SEASIDE SPOTLIGHT: Our latest profile in a series focused on the behind-the-scenes movers who make Seaside the unique destination it is today. Next. Previously.
Pattaraporn “Patta” Lorwatcharasophon never dreamed she’d own a restaurant. In fact, the Northern Thailand native pursued other entrepreneurial ventures before finding her way to the culinary world. “It’s important to find what you love to do,” she says. Over the years, Patta found joy through food, which led her to where she is today.
Her foray into food began while working at a farmers market in Los Angeles. She eventually moved to Portland and teamed up with her husband, Dacha “Kim” Pathumratanathan, to launch Thai Me Up, which started as a food-cart business that celebrated their heritage and the excitement of Thai street food. “We wanted to share Thai food that was like what we ate back home,” says Patta.
Using traditional Thai recipes and the freshest ingredients, they cooked up comfort favorites including a sweet-and-sour pad Thai and spicy-savory pad kee mao. Their standout chicken wings — marinated with a combination of lemongrass, garlic and Thai fish sauce — became a big hit with guests. With this dish, they flexed their ingenuity and expanded from five popular dipping sauces to 18, ranging from chili garlic and spicy ginger to tamarind.
The food cart flourished and inspired Patta to dream bigger. Looking to put down more permanent roots, and to expand their business options, the family moved to the Northern Oregon Coast. After living in larger cities, Patta was surprised to find so many great food options in the beach resort town of Seaside.
“I have met a lot of local restaurant owners who are super passionate about their food and putting their heart and soul into their dishes,” she says. In 2018 she and her husband opened Thai Me Up as a brick-and-mortar establishment in Seaside and then The SEA Crab House shortly after in 2019. “My passion is making others happy and ensuring they have an incredible dining experience,” says Patta. That desire led the couple to get creative with their concept for The SEA Crab House.
“We serve fresh seafood boils, a similar dish to the one we had on our first date in Los Angeles,” she says. After living a few years on the Coast, Patta realized there wasn’t a restaurant that offered this immersive dining experience, where a colossal pot of freshly cooked seafood and vegetables gets spread directly across a paper-covered table.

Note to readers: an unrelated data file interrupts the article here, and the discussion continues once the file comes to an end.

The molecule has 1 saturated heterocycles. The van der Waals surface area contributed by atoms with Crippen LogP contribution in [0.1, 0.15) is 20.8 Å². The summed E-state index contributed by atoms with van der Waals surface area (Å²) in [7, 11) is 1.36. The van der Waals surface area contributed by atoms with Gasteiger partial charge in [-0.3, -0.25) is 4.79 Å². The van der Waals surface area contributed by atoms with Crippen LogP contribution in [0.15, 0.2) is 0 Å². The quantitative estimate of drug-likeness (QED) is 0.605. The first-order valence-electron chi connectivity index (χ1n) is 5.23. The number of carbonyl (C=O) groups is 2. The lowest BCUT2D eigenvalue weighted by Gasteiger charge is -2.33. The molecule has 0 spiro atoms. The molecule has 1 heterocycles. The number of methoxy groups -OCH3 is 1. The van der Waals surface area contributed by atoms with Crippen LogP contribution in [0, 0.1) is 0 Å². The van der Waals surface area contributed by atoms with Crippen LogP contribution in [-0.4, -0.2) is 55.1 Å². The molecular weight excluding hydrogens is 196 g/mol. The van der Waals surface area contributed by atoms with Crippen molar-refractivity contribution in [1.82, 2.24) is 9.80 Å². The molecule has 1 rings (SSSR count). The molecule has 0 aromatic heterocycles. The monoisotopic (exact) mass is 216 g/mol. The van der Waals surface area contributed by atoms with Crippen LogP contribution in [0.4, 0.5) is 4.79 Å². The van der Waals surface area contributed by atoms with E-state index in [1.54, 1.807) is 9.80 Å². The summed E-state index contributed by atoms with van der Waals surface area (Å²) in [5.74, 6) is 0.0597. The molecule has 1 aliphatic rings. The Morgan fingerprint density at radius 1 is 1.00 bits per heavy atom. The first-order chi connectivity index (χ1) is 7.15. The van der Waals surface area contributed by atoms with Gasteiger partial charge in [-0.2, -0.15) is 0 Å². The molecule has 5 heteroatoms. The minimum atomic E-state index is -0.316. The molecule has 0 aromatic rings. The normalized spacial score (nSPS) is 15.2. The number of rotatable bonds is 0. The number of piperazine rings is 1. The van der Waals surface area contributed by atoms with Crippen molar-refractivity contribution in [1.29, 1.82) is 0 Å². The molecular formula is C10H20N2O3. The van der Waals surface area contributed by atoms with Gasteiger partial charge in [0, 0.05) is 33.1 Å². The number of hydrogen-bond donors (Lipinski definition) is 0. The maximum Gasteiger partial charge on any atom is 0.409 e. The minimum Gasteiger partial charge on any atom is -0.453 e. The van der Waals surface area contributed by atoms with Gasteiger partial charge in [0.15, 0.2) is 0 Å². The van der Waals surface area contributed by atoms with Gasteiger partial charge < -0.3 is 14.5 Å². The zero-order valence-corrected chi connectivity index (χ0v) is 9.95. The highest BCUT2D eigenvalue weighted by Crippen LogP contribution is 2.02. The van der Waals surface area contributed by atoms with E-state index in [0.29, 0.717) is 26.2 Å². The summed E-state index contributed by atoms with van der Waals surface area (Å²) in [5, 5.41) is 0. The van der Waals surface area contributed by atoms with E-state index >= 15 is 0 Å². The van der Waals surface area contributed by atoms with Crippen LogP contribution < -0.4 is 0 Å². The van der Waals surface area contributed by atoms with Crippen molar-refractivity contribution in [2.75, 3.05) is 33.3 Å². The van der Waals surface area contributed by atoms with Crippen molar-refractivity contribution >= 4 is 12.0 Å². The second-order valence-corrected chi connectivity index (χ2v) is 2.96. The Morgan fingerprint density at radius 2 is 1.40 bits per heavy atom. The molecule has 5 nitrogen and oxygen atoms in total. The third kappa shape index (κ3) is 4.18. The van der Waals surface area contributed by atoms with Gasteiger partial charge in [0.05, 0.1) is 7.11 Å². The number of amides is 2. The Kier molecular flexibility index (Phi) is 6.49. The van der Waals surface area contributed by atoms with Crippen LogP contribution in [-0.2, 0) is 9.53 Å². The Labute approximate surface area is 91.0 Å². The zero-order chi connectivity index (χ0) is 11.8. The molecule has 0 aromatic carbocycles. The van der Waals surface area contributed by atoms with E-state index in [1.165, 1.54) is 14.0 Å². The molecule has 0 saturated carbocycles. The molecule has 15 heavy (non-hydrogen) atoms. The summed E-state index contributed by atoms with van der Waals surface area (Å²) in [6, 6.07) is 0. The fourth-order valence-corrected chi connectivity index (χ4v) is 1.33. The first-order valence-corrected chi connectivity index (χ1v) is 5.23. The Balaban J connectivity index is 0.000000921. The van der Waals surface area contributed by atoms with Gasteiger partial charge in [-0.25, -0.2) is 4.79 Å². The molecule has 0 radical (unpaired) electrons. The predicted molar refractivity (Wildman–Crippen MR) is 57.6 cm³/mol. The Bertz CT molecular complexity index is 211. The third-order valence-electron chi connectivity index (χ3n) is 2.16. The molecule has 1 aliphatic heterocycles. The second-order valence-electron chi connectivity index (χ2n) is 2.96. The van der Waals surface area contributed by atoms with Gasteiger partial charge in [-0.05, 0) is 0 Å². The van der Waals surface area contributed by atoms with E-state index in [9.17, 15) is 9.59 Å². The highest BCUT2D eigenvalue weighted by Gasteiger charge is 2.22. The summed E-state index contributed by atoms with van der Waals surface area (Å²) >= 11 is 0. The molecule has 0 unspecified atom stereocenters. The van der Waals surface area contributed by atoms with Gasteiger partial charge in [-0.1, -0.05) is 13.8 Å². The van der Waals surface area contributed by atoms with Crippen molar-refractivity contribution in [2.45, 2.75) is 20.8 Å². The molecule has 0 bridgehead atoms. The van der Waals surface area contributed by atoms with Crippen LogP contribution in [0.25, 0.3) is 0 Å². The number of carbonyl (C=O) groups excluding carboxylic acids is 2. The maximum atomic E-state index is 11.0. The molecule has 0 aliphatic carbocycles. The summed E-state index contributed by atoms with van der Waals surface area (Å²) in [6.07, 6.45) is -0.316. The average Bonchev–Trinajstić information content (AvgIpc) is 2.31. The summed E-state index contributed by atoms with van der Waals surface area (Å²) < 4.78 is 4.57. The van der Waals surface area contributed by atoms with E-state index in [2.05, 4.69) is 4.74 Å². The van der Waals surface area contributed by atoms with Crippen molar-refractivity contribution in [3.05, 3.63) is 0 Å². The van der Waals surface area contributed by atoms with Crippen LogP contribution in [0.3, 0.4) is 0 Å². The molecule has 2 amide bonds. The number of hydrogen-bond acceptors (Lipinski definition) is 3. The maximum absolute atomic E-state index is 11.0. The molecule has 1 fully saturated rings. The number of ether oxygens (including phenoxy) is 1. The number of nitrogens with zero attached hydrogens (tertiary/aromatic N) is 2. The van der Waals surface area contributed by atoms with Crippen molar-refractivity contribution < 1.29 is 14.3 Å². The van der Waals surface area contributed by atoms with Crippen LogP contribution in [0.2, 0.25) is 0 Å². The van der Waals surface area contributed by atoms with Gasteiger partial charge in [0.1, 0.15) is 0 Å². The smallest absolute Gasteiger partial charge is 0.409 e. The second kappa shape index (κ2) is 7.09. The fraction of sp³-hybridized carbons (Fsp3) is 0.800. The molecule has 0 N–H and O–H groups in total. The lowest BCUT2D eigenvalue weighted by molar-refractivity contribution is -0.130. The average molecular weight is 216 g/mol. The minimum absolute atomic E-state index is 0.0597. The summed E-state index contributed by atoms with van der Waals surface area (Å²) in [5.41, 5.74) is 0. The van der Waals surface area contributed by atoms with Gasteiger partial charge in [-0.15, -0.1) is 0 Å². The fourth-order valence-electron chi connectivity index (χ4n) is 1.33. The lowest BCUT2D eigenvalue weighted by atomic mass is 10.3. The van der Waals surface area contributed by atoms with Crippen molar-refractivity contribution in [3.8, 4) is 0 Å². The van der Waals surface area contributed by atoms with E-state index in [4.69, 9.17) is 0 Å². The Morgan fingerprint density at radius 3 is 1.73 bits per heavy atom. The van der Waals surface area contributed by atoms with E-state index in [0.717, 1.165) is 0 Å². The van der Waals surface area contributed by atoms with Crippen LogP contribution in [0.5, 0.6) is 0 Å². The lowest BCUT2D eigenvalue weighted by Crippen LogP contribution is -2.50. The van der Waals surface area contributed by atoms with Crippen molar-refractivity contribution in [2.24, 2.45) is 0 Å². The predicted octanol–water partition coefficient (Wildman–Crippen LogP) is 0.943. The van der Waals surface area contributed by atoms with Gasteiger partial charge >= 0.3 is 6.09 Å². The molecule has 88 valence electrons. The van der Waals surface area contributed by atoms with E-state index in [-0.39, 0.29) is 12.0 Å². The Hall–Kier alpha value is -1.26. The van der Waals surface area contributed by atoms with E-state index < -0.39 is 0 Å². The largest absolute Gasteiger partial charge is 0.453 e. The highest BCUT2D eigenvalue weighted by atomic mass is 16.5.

Guests are encouraged to eat with their hands and use seafood crackers (and napkins) with abandon. With this convivial hands-on feast, each table seems like a mini party. In addition to choosing from 11 different seafood options from mussels and clams to shrimp and Oregon Dungeness crab, diners can specify the sauce for their seafood boil right down to the heat level, which ranges from one to four.
The acronym “SEA” stands for “South East Asian” and pays homage to their roots, while the crab-house component speaks to the coastal community they call home. During the height of the pandemic, the husband-and-wife team were buoyed by the local community. As a result, their business is thriving with recently launched meal kits that deliver all the way to Tillamook and the Portland area.
In a heartfelt gesture, Patta vowed to give away 9,999 eggs once the restaurateurs secured a lease to expand in Astoria. While the number nine has always signified luck in Thai culture, the eggs harken back to the folk legend of Ai Khai — a benevolent spirit and statue whose name means something like “rascal” but literally translates as Egg Boy. Found at Wat Chedi Luang, a temple in Southern Thailand, Egg Boy has served during the pandemic as a symbol of prosperity and a spiritual guide for many, including the couple.
It took many weeks to give away the thousands and thousands of eggs, but it forged a meaningful bond with the Seaside community. “Everywhere I went people were thanking me for their eggs,” says Patta. Whether she’s sourcing from local fishing boats or cheering on her employees, her ultimate goal is to uplift those around her.
“I work every day to support the community I live in,” she says. With four restaurants and four young children, Patta fuels her endless energy with her desire to spread positivity. She’s even started a podcast and written a book that focuses on this mindset, with the tagline “A mother on a mission to change the world with great food.”
“Our main ingredient is love,” she says. Since good food is the standard for a restaurant, Patta realized early on that the way she wanted to set their business apart was through forging a positive and emotional connection with guests.
Each month she tries to devote a portion of restaurant sales to fundraising efforts for the community, supporting local nonprofits, schools and even a family in need. She sees every dish as an opportunity. “With food you can turn someone’s bad day into a good day.”